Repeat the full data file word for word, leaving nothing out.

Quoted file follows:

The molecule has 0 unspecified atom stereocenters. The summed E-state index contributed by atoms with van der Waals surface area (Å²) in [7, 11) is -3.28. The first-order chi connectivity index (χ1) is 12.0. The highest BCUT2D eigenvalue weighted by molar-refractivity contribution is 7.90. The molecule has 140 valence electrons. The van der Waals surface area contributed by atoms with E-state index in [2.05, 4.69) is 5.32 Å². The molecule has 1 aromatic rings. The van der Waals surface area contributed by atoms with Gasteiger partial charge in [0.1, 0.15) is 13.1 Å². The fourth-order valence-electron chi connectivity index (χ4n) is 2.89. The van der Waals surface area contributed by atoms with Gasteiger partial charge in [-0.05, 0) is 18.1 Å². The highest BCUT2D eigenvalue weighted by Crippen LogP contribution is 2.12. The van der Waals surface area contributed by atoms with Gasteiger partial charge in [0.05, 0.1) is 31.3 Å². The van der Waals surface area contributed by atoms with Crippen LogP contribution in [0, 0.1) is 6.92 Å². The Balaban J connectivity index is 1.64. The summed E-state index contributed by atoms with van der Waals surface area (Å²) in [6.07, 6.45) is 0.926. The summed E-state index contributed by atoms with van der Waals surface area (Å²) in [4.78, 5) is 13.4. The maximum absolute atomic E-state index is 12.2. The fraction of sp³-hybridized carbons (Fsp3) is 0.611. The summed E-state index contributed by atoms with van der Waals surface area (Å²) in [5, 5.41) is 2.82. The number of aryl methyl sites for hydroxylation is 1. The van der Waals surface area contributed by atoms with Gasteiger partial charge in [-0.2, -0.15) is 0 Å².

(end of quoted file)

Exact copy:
The molecule has 0 unspecified atom stereocenters. The summed E-state index contributed by atoms with van der Waals surface area (Å²) in [7, 11) is -3.28. The first-order chi connectivity index (χ1) is 12.0. The highest BCUT2D eigenvalue weighted by molar-refractivity contribution is 7.90. The molecule has 140 valence electrons. The van der Waals surface area contributed by atoms with E-state index in [2.05, 4.69) is 5.32 Å². The molecule has 1 aromatic rings. The van der Waals surface area contributed by atoms with Gasteiger partial charge in [0.1, 0.15) is 13.1 Å². The fourth-order valence-electron chi connectivity index (χ4n) is 2.89. The van der Waals surface area contributed by atoms with Gasteiger partial charge in [-0.05, 0) is 18.1 Å². The highest BCUT2D eigenvalue weighted by Crippen LogP contribution is 2.12. The van der Waals surface area contributed by atoms with Gasteiger partial charge in [0.05, 0.1) is 31.3 Å². The van der Waals surface area contributed by atoms with Crippen LogP contribution in [0, 0.1) is 6.92 Å². The Balaban J connectivity index is 1.64. The summed E-state index contributed by atoms with van der Waals surface area (Å²) in [6.07, 6.45) is 0.926. The summed E-state index contributed by atoms with van der Waals surface area (Å²) in [4.78, 5) is 13.4. The maximum absolute atomic E-state index is 12.2. The fraction of sp³-hybridized carbons (Fsp3) is 0.611. The summed E-state index contributed by atoms with van der Waals surface area (Å²) in [5, 5.41) is 2.82. The number of aryl methyl sites for hydroxylation is 1. The van der Waals surface area contributed by atoms with Gasteiger partial charge in [-0.2, -0.15) is 0 Å².